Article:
Three years ago, the Comet Tavern was simply one of Seattle's most venerable dive bars, a holdover from the city's grungy glory days. Since then, it's slowly and rather miraculously turned into ground zero for a whole new generation of local rock 'n' rollers.

Welcome to Mamma Casserole's living room.

In real life, Mamma Casserole is Michelle Smith, a 41-year-old social worker, a Boston native, a lifelong music fan who moved to Seattle a decade ago, and, for the past three or so years, the person bringing live music to the Comet. She's a punk-rock Clark Kent—a part-time superhero who works a day job—though her vivaciousness makes her far from anonymous. On a recent visit to Portland rock club Slabtown, she was treated like visiting royalty by members of the city's music community. And she forges a connection with the homeless vets she works with that's equally personable.

"I have a 78 percent success rate getting people into housing and better living situations," she beams. "That's unheard of. And I think it's because I do it in a way that's really compassionate and caring. It's the same thing I do at the Comet. I don't think about the money; I'm just thinking about what's the right thing to do."

Smith's passion and compassion—not to mention a personality that can spark an entire room—have paid off. The Comet has blossomed from ugly duckling into successful venue in a surprisingly short amount of time. It played host to the first area show by Austin's Black Angels and has been a fertile developing ground for local up and comers such as Feral Children, Das Llamas, and the Whore Moans.

"She's giving me a run for my money," laughs Kris K, who's taken over local bookings down the street at Chop Suey. "For some reason, she can get bands to play Mondays, Tuesdays, and Wednesdays. It blows my mind. She's competing in the market and doing an awesome job that's making my job harder."

Bumbershoot's Chris Porter has known Smith for close to two decades. His earliest—and fondest—memory of Smith is walking into Nuggets, the Boston record shop where she was a buyer, and seeing her giggling and dancing on the counter to the Monkees' "Star Collector."

"She's very much the spirit and heart of the Comet," he says. "She has a huge love of music and musicians. She probably should have been doing this before."

Smith might not be dancing on the Comet's counter, but her love of music hasn't diminished since those days. There's a good possibility that you'll find her front and center at many of the shows she books.

"I love these bands," she gushes. "I love them. Have you ever seen another booking agent dancing in front of the band that they booked? I do that! These are the shows I booked for me."

Her personal taste has clearly tapped a nerve with local audiences and bands, who are drawn to the Comet's unassuming, almost house-party charm and a booker who laughingly refers to herself as a "childless mother."

"In the beginning, it was really difficult to book, because no one knew we were doing music at the capacity we were doing it, because it was just one-off stuff," she says. "But now, I'm getting 40 e-mails a day. It's crazy. I think most of it is quality and I want to keep it that way with really good bands playing, but I'll give an unknown band a chance."

"I have to credit Chris [Dasef] at the Comet," she continues, citing the relatively new owner of the bar. "He gives me complete autonomy to do whatever I want to do. I couldn't work under any situation where I was questioned about what I do."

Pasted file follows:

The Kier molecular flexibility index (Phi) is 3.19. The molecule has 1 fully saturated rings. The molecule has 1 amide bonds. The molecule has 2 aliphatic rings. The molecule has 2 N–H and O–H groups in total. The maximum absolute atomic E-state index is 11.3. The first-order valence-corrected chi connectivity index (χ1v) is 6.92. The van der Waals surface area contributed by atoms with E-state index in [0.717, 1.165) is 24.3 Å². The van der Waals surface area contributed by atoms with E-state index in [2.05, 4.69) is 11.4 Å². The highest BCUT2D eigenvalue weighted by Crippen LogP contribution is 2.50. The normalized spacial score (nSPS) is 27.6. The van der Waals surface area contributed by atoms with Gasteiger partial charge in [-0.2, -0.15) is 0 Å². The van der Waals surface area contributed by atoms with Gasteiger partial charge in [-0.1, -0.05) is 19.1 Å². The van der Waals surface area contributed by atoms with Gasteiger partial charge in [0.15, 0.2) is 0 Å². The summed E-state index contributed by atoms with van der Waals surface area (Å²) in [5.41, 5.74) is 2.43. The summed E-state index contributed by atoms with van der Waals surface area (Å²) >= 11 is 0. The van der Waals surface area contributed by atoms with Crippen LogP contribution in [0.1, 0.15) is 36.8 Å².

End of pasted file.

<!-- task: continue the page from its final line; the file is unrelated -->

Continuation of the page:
That hands-off approach from her boss is countered by Smith's hands-on approach to booking. She's collaborative and open with the bands she books when putting bills together; touring bands frequently end up at "Mamma Camp"—post-show gatherings at her apartment featuring impromptu and educational DJ sets from Mamma Casserole's vast record collection.

To say Smith lives and breathes music is no exaggeration. Her nickname is a self-created takeoff on the Mamas and the Papas' Mama Cass, a nod to the sexy rock 'n' roll biker mama archetype, and a sort of punk-rock version of Cockney rhyming slang ("rock 'n' roll" to "casserole.")

She's got great stories—the time she sassed off to her hero Joe Strummer while hungoverly manning the cassette counter at Nuggets (turns out he'd seen her band the night before); winning a bet with Smiths' bassist Andy Rourke about whether or not the song they'd heard while in the Jack in the Box drive-through was Sweet or not (it was); and writing songs about her crush on John Doe with Stuart Murdoch from Belle & Sebastian while prototyping a rock 'n' roll bed and breakfast in San Diego (true story).

"I'm a fan of music who happens to be booking a club," she says. "It's my passion. I'm on MySpace constantly, and blogs, and I'm searching out bands all the time. I'll go to a band's page and check out their friends and listen to them. So I might know a band before they even e-mail me. To me, music is about more than the music—it's the event and the socialization and the connections. It's all of it."

That includes giving back to the community. Smith started booking shows at the Comet as fundraisers for local political group No Vote Left Behind, and for the past two years has booked Noise for the Needy, a benefit festival that takes place at various venues throughout town, this year in early June.

"It's not a hobby; it's a lifestyle," she laughs. "It's not like this is going to change. And the more I accept that and resign myself to the fact that this is it, why not? Why can't it be? We're making the rules."

And hanging out in Mamma Casserole's living room while we do. recommended